By Lucy Komisar
The house in Brooklyn seems ramshackle. Willy Loman (Philip Seymour Hoffman) enters it slowly, wearily, pushing through the dreary light, carrying two leather cases that seem weighted down more with his angst than with anything he could be carrying. It is Hoffman‘s best moment in the play. For the rest, he portrays Loman too much on one note, in a voice too raucous that doesn‘t quite give us the sense of tragedy Arthur Miller intended. Or maybe I‘m remembering the superb Brian Dennehy in the role in 1999. And director Mike Nichols has put together a cast that doesn’t quite come together. Though he certainly evokes the past — with a copy of the original set and even in the black and white production photos provided to critics.
Still, Miller‘s 1949 indictment of capitalism is powerful. And this play has its place in the canon of American theater and deserves to be seen. We squirm as we watch Howard Wagner (Remy Auberjonois), the heartless boss in blue pin stripes. A few decades younger than Loman, he inherited the garment company that has sent Willy on the road as a traveling salesman for 36 years and has now taken away his salary and left him to work on commission — not enough to pay the bills. Auberjonois does a good job of portraying a fellow who was born with a silver spoon in his mouth and assumes that Loman must enjoy the same privileges. It‘s a performance that resonates today. (Don‘t we all belong to country clubs?)
Loman is 60, and his own kids, in their 30s, haven‘t had those advantages. But you get the sense that it‘s not just money they lacked, but a compassionate dad with values. Loman would be Wagner if he could be.
Son Biff (Andrew Garfield), works on a farm, has worked on ranches, doesn‘t know what to do with himself, feels he’s wasted his life. His hates business. He wants a ranch, to do the work he likes and still be someone. He started out as someone, a star high school athlete (you don‘t get that sense from Garfield‘s portrayal), but then something happened and he didn‘t go to college. His father calls him a lazy bum.
Hap (Finn Wittrock in a rather hokey portrayal) is waiting for the merchandise manager a rank above him to die, but he doesn‘t know what he’s working for. He’s lonely. And he is crass. He brags that he beds the fiancées of executives and then goes to their weddings — or is that a lie? Hap keeps saying he’s going to get married. Willy and his wife Linda (Linda Emond) ignore him.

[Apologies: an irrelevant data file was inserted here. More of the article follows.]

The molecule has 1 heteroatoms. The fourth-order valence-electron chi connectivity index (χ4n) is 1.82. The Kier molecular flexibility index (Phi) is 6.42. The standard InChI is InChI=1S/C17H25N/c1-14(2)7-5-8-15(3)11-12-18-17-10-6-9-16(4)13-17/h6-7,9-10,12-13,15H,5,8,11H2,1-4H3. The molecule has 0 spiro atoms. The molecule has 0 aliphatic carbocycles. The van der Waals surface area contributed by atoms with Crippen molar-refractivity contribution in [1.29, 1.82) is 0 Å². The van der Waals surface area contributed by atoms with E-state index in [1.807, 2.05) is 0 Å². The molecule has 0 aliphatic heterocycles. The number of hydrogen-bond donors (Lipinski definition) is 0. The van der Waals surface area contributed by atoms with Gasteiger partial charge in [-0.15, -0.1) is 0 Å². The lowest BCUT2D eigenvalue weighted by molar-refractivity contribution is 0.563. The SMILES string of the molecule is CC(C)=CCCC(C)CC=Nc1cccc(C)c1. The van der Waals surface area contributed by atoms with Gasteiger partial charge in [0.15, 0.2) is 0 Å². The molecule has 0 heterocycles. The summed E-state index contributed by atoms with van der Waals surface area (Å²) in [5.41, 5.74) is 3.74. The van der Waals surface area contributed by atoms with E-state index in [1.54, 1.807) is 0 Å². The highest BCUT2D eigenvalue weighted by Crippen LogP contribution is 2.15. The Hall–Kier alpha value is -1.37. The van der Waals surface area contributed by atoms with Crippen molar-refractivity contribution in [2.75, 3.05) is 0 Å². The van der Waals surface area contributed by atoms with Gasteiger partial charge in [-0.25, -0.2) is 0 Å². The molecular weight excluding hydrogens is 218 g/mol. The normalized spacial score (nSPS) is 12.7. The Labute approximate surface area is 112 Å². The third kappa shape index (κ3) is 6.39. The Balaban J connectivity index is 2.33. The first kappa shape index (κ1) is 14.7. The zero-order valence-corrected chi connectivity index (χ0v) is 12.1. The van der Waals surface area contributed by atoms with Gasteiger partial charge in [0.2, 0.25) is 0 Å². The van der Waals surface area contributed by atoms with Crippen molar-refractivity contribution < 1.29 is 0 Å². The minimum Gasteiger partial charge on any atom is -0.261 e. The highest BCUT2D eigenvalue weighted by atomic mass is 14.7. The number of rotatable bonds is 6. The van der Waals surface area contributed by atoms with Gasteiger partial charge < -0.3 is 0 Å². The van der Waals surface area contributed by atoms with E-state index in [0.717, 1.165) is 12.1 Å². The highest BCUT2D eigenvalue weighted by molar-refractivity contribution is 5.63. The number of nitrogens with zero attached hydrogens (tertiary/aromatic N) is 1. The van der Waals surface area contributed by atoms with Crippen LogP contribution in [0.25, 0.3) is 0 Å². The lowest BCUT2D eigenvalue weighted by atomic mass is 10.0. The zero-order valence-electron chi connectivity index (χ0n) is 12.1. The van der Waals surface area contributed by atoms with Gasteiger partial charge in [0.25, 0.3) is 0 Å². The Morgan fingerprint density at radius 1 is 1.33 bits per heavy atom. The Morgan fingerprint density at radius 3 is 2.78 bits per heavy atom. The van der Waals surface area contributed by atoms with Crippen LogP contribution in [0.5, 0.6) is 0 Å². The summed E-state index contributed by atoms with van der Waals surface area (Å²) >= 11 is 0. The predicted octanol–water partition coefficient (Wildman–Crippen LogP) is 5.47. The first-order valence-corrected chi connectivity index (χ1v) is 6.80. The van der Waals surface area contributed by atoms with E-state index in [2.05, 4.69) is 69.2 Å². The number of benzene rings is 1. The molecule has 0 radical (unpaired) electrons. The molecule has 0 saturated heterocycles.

Not that the system can‘t work. Their cousin Bernard (Fran Kranz) is a serious student (Kranz plays the youth as too much of a cartoon) and will make something of himself — a fancy lawyer, it turns out. (Where did they get that old wooden tennis racquet he packs for a trip to Washington to argue before the Supreme Court?) His later demeanor and that of his father give credence to the notion that the play is about Jews, though there‘s no other reference.
But the system won‘t work for the Loman males, because they live in fantasies of the past or what might have been. What links all the Loman men is that they are delusional. Willy taught his sons to lie about themselves and to themselves.
He wants to project greatness to Biff, but his temper is explosive. We learn later of a secret that must have engulfed the father in guilt towards his son, for the son’s failure. The hostility between father and sons makes it more ironic that Willy insists that he’s well-liked by the people who he deals with on the road. He later he admits that people don‘t take to him.
There‘s a rather weird fantasy bit with his long-lost adventurous (made a killing in Alaska) brother which I couldn‘t quite figure out. The fantasy grab for success?
The only one with a sense of reality is wife Linda. Emond portrays her distress at her husband‘s disintegration subtly and masterfully. She has perfect pitch; in fact, it‘s better than anyone else‘s in the play.
Interesting that Miller, a known critic of capitalism, has here made the point that it‘s not only the system that does people in — they weren‘t born Wagners — it‘s also their own failings and their belief in the system. This play in 1949 was quite extraordinary. Maybe we need a new version.
“Death of a Salesman. Written by Arthur Miller; directed by Mike Nichols. Ethel Barrymore Theatre, 243 West 47th Street, New York City. 212-239-6200. Opened March 15, 2012; closes June 2, 2012.